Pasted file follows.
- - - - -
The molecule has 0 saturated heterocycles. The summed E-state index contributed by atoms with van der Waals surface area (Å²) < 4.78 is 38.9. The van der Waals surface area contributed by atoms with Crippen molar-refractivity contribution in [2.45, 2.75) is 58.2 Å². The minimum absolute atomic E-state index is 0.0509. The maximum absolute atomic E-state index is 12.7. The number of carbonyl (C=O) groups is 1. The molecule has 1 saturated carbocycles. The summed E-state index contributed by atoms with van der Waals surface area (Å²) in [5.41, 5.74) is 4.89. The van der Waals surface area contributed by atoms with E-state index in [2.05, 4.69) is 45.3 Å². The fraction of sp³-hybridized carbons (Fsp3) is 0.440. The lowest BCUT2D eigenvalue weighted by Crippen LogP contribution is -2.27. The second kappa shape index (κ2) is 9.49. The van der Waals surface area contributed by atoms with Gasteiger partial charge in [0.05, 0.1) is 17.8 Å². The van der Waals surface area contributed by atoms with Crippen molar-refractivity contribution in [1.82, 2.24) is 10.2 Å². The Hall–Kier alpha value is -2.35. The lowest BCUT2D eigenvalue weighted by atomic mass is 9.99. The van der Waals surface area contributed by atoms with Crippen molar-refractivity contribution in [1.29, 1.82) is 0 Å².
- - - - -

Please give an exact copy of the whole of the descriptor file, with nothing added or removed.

The molecule has 0 saturated heterocycles. The summed E-state index contributed by atoms with van der Waals surface area (Å²) < 4.78 is 38.9. The van der Waals surface area contributed by atoms with Crippen molar-refractivity contribution in [2.45, 2.75) is 58.2 Å². The minimum absolute atomic E-state index is 0.0509. The maximum absolute atomic E-state index is 12.7. The number of carbonyl (C=O) groups is 1. The molecule has 1 saturated carbocycles. The summed E-state index contributed by atoms with van der Waals surface area (Å²) in [5.41, 5.74) is 4.89. The van der Waals surface area contributed by atoms with E-state index in [2.05, 4.69) is 45.3 Å². The fraction of sp³-hybridized carbons (Fsp3) is 0.440. The lowest BCUT2D eigenvalue weighted by Crippen LogP contribution is -2.27. The second kappa shape index (κ2) is 9.49. The van der Waals surface area contributed by atoms with Gasteiger partial charge in [0.05, 0.1) is 17.8 Å². The van der Waals surface area contributed by atoms with Crippen molar-refractivity contribution in [1.82, 2.24) is 10.2 Å². The Hall–Kier alpha value is -2.35. The lowest BCUT2D eigenvalue weighted by atomic mass is 9.99. The van der Waals surface area contributed by atoms with Crippen molar-refractivity contribution in [1.29, 1.82) is 0 Å².